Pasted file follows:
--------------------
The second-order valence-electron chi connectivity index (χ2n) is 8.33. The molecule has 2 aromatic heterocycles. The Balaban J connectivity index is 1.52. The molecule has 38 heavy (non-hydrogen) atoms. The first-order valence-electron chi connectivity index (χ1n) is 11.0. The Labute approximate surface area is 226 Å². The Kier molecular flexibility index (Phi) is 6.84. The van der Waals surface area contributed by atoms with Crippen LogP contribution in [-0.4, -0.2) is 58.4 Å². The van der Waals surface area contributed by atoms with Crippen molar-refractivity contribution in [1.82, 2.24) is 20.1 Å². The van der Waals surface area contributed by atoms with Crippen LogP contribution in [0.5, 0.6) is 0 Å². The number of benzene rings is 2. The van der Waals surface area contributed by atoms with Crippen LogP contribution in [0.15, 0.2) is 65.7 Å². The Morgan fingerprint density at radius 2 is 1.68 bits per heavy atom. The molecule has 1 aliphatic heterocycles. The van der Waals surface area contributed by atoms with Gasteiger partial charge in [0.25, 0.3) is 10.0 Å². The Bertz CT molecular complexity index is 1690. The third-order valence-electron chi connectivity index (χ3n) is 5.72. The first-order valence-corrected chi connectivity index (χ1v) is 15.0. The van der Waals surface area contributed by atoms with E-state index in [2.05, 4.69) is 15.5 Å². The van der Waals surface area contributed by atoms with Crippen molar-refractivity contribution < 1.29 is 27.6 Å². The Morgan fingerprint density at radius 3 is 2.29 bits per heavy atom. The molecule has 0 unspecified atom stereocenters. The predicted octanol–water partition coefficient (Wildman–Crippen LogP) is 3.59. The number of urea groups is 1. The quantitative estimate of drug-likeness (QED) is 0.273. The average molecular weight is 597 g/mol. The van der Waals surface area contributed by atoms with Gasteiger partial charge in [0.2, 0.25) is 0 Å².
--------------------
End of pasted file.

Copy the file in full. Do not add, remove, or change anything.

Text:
The second-order valence-electron chi connectivity index (χ2n) is 8.33. The molecule has 2 aromatic heterocycles. The Balaban J connectivity index is 1.52. The molecule has 38 heavy (non-hydrogen) atoms. The first-order valence-electron chi connectivity index (χ1n) is 11.0. The Labute approximate surface area is 226 Å². The Kier molecular flexibility index (Phi) is 6.84. The van der Waals surface area contributed by atoms with Crippen LogP contribution in [-0.4, -0.2) is 58.4 Å². The van der Waals surface area contributed by atoms with Crippen molar-refractivity contribution in [1.82, 2.24) is 20.1 Å². The van der Waals surface area contributed by atoms with Crippen LogP contribution in [0.5, 0.6) is 0 Å². The number of benzene rings is 2. The van der Waals surface area contributed by atoms with Crippen LogP contribution in [0.15, 0.2) is 65.7 Å². The Morgan fingerprint density at radius 2 is 1.68 bits per heavy atom. The molecule has 1 aliphatic heterocycles. The van der Waals surface area contributed by atoms with Gasteiger partial charge in [0.25, 0.3) is 10.0 Å². The Bertz CT molecular complexity index is 1690. The third-order valence-electron chi connectivity index (χ3n) is 5.72. The first-order valence-corrected chi connectivity index (χ1v) is 15.0. The van der Waals surface area contributed by atoms with E-state index in [2.05, 4.69) is 15.5 Å². The van der Waals surface area contributed by atoms with Crippen molar-refractivity contribution < 1.29 is 27.6 Å². The Morgan fingerprint density at radius 3 is 2.29 bits per heavy atom. The molecule has 0 unspecified atom stereocenters. The predicted octanol–water partition coefficient (Wildman–Crippen LogP) is 3.59. The number of urea groups is 1. The quantitative estimate of drug-likeness (QED) is 0.273. The average molecular weight is 597 g/mol. The van der Waals surface area contributed by atoms with Gasteiger partial charge in [0.2, 0.25) is 0 Å².